All we need to do is look around and see the wide adoption of mobile devices to quickly realize that the way we consume information is undergoing a fundamental shift. For many years we have relied on face-to-face interactions to transmit information, and for millennia, cultures around the world pass down expertise and knowledge through hands-on mentorship and storytelling. The reality of the 21st century’s online revolution has many educators scratching their heads, trying to understand how accompany, reinforce, and substitute in-face learning with dynamic content that can stretch across borders and into the user’s multitude of platforms. In this two-part blog post, we talk to Mount Sinai Hospital’s eLearning Project Lead Cindy Plunkett about mobile learning, its challenges, key elements and strategic implementations.
Lambda: Is mLearning just another branch of eLearning? You see them doing different things.
Cindy: If you’re trying to communicate smaller, bite sized pieces of knowledge, and you just want to transfer "just-in-time", mLearning can be effective (though it’s not the only solution). Sometimes the situation lends itself better to eLearning. For instance, eLearning is a better fit when you need the robustness of a desktop to include video or other content.
I suggest you use mLearning when you need the information at your fingertips but can't be at your desk to retrieve it. For example, let’s say you need to know the warning signs for an illness. You would want to pull a device from your pocket and get the information quickly. In another example, a nurse might need to know the optimal range of a blood lab result for a patient. In this case, it’s better for the information to be hand-held, rather than disrupting work flow by running back to her desktop.
Lambda: I suppose many people believe the idea of learning must be a formal lesson, or requiring some kind of testing. In this instance, people can learn by always having information accessible.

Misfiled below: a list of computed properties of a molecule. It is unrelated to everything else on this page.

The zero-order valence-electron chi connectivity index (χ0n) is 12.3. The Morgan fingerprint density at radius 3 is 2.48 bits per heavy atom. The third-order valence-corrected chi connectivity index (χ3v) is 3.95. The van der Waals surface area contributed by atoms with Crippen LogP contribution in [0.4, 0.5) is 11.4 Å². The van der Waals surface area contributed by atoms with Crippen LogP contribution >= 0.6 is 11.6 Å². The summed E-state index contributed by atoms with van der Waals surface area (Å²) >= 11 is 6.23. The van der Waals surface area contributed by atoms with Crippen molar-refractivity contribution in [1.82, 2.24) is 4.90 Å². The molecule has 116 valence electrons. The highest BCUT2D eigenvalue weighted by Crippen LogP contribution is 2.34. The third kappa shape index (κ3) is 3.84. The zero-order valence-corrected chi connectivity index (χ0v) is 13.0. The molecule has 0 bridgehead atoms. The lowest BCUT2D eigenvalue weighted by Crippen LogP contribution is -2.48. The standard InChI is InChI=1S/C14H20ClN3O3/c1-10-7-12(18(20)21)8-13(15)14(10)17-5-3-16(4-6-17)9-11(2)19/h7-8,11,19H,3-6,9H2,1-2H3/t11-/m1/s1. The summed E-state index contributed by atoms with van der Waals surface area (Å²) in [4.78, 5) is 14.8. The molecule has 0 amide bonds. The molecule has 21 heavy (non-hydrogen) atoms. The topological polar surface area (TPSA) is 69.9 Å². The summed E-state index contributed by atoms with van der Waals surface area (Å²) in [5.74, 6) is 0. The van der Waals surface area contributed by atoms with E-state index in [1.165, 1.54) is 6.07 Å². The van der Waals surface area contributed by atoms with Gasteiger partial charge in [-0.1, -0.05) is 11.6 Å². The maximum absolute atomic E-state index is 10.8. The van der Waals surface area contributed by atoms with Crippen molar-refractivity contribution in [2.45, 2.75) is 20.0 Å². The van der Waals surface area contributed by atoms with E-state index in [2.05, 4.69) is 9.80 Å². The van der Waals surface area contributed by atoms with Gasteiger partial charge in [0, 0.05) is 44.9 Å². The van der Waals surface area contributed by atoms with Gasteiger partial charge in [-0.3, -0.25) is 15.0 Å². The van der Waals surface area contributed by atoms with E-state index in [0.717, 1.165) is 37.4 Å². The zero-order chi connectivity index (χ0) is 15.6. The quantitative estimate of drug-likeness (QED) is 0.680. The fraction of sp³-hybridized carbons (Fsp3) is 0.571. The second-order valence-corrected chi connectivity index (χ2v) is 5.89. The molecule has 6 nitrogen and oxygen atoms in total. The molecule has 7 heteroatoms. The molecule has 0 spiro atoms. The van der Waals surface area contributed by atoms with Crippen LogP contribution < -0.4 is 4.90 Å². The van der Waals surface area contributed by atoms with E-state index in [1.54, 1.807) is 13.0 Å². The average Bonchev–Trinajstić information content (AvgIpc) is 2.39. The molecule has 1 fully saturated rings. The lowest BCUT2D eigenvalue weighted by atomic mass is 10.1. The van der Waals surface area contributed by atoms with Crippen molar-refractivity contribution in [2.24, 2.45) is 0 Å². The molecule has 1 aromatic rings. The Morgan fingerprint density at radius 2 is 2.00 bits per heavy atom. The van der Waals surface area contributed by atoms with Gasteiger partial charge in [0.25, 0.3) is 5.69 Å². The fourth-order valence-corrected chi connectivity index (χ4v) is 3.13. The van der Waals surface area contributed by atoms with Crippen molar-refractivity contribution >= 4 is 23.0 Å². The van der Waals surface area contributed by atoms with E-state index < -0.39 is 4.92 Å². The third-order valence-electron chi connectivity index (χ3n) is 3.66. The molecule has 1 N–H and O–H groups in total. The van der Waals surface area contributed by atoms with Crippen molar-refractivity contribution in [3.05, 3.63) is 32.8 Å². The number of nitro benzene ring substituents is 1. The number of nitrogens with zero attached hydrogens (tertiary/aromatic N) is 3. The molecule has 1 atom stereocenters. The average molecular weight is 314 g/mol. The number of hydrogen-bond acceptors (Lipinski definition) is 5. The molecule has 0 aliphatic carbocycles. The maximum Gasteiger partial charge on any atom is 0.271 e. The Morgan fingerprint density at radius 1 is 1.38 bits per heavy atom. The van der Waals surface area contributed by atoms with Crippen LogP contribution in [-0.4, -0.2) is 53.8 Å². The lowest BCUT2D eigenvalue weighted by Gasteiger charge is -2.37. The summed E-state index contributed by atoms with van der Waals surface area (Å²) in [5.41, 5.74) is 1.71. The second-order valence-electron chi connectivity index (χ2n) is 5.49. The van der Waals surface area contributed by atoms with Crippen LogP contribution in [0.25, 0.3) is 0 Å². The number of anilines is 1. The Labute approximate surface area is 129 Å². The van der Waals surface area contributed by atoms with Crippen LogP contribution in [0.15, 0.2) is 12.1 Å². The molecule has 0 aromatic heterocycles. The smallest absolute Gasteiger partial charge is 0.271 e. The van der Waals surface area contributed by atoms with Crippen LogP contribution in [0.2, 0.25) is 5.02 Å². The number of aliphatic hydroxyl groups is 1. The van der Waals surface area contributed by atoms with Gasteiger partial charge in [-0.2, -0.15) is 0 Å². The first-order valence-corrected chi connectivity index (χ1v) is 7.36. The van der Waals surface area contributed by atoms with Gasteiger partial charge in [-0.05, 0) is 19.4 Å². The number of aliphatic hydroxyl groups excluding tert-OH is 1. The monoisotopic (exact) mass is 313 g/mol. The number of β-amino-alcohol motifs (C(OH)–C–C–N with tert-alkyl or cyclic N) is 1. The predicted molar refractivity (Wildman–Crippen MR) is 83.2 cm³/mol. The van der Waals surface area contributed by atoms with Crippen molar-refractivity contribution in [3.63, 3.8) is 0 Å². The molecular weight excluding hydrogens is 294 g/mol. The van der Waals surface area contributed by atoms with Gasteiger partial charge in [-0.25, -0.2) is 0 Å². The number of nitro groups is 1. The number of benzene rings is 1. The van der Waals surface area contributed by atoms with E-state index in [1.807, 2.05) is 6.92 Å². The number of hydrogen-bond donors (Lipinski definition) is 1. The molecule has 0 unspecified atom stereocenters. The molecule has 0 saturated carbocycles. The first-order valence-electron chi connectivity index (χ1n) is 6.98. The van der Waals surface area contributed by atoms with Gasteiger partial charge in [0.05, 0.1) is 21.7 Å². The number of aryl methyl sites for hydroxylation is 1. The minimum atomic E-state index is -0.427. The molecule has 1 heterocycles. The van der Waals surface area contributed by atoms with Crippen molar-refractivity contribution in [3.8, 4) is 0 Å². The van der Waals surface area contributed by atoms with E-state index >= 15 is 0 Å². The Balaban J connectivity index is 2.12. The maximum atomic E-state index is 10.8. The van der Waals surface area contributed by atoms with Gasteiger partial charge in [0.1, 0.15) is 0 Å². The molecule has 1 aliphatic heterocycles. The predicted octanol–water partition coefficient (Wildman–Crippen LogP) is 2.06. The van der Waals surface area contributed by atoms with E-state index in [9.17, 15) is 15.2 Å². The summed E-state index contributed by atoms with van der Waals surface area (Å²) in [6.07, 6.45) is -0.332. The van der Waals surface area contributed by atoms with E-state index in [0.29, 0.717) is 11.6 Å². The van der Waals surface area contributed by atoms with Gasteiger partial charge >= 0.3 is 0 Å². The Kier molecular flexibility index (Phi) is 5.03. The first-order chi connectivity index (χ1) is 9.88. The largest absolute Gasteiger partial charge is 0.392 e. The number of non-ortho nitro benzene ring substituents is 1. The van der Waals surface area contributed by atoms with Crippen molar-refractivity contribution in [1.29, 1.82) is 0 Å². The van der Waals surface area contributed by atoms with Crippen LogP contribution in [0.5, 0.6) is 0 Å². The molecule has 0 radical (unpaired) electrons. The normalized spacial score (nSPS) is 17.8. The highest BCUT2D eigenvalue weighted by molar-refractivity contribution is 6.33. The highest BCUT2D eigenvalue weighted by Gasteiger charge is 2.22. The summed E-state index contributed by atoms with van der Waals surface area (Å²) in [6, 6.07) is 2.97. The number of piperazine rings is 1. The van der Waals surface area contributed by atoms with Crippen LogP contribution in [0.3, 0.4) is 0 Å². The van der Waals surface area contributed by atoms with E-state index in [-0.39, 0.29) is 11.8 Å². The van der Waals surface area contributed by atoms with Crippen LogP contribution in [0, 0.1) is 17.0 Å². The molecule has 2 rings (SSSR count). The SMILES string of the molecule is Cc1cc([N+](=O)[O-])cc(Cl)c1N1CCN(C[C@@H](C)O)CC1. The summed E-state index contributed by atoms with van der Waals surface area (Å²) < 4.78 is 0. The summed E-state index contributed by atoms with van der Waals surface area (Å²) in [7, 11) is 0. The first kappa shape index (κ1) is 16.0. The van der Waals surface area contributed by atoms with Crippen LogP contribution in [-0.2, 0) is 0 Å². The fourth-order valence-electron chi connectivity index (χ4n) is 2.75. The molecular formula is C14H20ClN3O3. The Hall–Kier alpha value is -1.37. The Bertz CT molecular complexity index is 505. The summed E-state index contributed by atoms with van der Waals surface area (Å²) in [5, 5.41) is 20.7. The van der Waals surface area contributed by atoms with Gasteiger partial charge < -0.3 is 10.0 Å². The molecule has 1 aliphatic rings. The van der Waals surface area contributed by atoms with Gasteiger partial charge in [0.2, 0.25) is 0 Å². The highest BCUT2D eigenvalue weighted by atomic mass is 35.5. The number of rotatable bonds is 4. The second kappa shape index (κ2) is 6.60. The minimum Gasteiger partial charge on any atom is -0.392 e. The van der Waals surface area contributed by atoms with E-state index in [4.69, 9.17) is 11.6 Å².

Cindy: Exactly! Learning doesn't have to be a full course. It can be about getting just-in-time information as you need it. Learning is about knowledge transfer.
Lambda: Some organizations are going to see cost as a hurdle to implementing mLearning. Is that valid?
Cindy. mLearning doesn't necessarily change the cost, but you do have to think about your instructional design differently. If you want to get into the mobile game, there’s a chance you’re already working with eLearning tools where you can publish in HTML5 meant for use with mobile devices. In that case, going mobile isn’t a cost issue. If you have an LMS capable of being mobile, like Moodle, and you're using any of the major eLearning development tools, the challenge isn’t cost. The challenge is really about shifting your way of thinking and delivering mLearning.
Lambda: You seem to be pretty excited about what the Moodle LMS can do in the mobile space.
Cindy: We are. We didn't know how flexible Moodle could be until we saw a presentation in Vancouver on "Making Your Moodle Mobile" by Chad Leaman. It opened our eyes!
Lambda: In your presentation, you also talk about what an organization should think about before implementing mLearning.
Cindy: You really do have to do your homework before implementing mLearning. You need to make sure you have all your tools, and that means bearing in mind how much it will cost to get the tools you need. There are other considerations: for instance, where are your users geographically located? Are you creating a strategy where you're providing the devices or they using their personal devices? How are you going to deploy the content? Those are just a few examples. In my presentation I list more:
- Is mLearning the best choice for this group of learners, this situation, and this course material?
- Do you need the course to report back to the LMS
- Do you need course content to be available off-line?
- Does your LMS support mLearning and mLearning reporting of offline courses?
Lambda: It’s a lot to consider.
Cindy: Yes, but if you are looking to implement eLearning, you don’t need to work in a silo. There are many strategies on this that are already published and plenty of information available at conferences like eACH.
- Check out Part 2 of our interview: mLearning Q&A part 2. Mobile Learning for Health Care Training